Tuesday, May 15, 2012

7 Ways to Survive a Tax Audit

Once risk of filing taxes on your own is getting audited.  If you get a letter from the IRS notifying you that you will be audited don’t panic.  Stay calm.  All audits are not bad and may not result in you owing the IRS money.   If you prepare your taxes yourself with tax preparation software like Tax Cut or Turbo Tax the software provides audit checks on your return before sending them to the IRS and alerts you about possible items that could trigger an audit.  If you go to a tax preparation company find out what the process is if a customer is audited.  Here are 7 tips to help you through an IRS audit.

1.     Notice.  If you receive a notice in the mail from the IRS stating that you will be audited read the notice carefully to fully understand what is required.  An audit can be for one year or for multiple years.  An audit can simply be resolved by sending documentation via postal mail or may require a meeting with an IRS agent. 
2.     Act Promptly.  You must act promptly when you receive an audit notice to ensure your chances of the audit going smoothly.  Gather all of your financial statements including canceled checks, bank statements, 401K statements, charity donations, credit card statements, monthly debt statements, taxes for the past 3 years, W-2’s/W-4’s, previous tax refund statements, your 1098 statements if you are a homeowner, etc.  If you do not have a copy of past tax returns complete a Form 4506 to request an official copy. 
3.     Document.  Make a list of all documents that you currently have in your possession that are required in the audit letter.  Make a list of all documents that you don’t have and the status of obtaining those documents, i.e. you requested a copy with an estimated receipt date, you will request a copy or you are unable to get a copy.
4.     Professional Assistance.  Contact a tax accountant or tax lawyer to get advice on how to prepare for the tax audit and how they can help you successfully get through the audit including fees, services provided, years of experience, worse cast scenario, etc.
5.     Response.  If you are required to respond by mail, work with a tax lawyer or tax accountant to ensure you have all the required documentation.  Send copies of all required documentation and responses to any questions via certified mail and return receipt.  If you are required to respond in person, you can attend the meeting with your tax lawyer or tax accountant or they can represent you on your behalf.  I recommend you attend the meeting with your tax lawyer or tax accountant to ensure you fully understand the information provided and to minimize chances of misunderstanding the information presented.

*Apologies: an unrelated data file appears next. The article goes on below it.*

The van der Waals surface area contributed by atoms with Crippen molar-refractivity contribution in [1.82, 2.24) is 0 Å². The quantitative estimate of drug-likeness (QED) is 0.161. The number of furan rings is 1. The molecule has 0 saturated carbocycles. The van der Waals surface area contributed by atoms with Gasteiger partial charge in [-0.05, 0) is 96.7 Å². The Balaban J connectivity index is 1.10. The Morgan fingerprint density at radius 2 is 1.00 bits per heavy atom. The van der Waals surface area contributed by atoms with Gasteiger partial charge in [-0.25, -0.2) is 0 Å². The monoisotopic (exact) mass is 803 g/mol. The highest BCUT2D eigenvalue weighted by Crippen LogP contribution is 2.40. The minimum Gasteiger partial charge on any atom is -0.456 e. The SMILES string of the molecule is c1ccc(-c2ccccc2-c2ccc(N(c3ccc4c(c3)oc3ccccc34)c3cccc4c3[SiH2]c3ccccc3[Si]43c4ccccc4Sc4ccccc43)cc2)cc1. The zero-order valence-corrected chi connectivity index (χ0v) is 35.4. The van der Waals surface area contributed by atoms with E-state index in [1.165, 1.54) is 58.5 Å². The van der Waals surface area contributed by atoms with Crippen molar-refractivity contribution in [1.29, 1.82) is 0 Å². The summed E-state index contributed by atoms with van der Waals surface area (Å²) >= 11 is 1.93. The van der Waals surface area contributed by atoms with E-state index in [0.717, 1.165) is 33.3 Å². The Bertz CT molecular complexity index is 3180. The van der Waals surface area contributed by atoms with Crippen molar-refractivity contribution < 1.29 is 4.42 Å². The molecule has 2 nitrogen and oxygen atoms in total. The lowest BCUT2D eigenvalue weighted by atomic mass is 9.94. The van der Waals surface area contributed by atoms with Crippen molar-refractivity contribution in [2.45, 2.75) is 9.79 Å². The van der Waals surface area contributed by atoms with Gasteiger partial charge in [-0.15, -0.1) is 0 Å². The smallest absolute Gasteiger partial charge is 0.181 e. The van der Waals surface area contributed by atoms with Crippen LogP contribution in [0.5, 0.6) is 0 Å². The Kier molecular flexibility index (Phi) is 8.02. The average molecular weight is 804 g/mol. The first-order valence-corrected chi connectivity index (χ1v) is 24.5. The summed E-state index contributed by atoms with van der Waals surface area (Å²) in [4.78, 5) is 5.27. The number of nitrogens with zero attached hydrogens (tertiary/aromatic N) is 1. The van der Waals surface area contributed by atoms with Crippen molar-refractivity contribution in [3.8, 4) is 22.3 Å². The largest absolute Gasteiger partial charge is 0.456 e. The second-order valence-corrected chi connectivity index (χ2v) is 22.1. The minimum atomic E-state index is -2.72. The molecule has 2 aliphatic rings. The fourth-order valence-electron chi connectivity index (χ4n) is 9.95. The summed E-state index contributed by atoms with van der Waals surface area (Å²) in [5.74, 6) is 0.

6.     Resolution.  After the audit the IRS may require you to pay additional money or you may receive a refund.  If you have to pay work with your tax lawyer or tax accountant to setup a payment plan.
7.     Dispute.  If you are not happy with the findings of the audit, you can appeal the findings to the IRS agent’s supervisor or the IRS Appeal Division.  You also have the option of taking your case to your state tax clinic or filing a petition with the U.S. Tax Court.


Clemencia said...

Keep your records in a safe place. This includes receipts, canceled checks, and other documents that support income or deductions that you can use to claim your tax return. Be sure to store them in an accessible place so that you wouldn’t have trouble retrieving them when needed.

- Clemencia Summers -

Parris Moretti said...

“Document”-- Is one thing that you really need when it comes to your tax audit. It’s vital because this will show if everything is accurate and this will help you determine if you somewhat missed any of the requirements. Documenting everything, from the smallest receipt to the biggest paycheck, can only serve you for the better. Should there be any inconsistencies with the IRS’ records and yours, at least it’s an honest mistake on your part and not a criminal investigation.

Alana Gorecki said...

I totally agree with you. When someone receives a letter from the IRS, he/she shouldn't panic. All you have to do is follow the procedures, and if there is any error or inconsistency with your tax contributions, consult a professional on how you can solve the problem.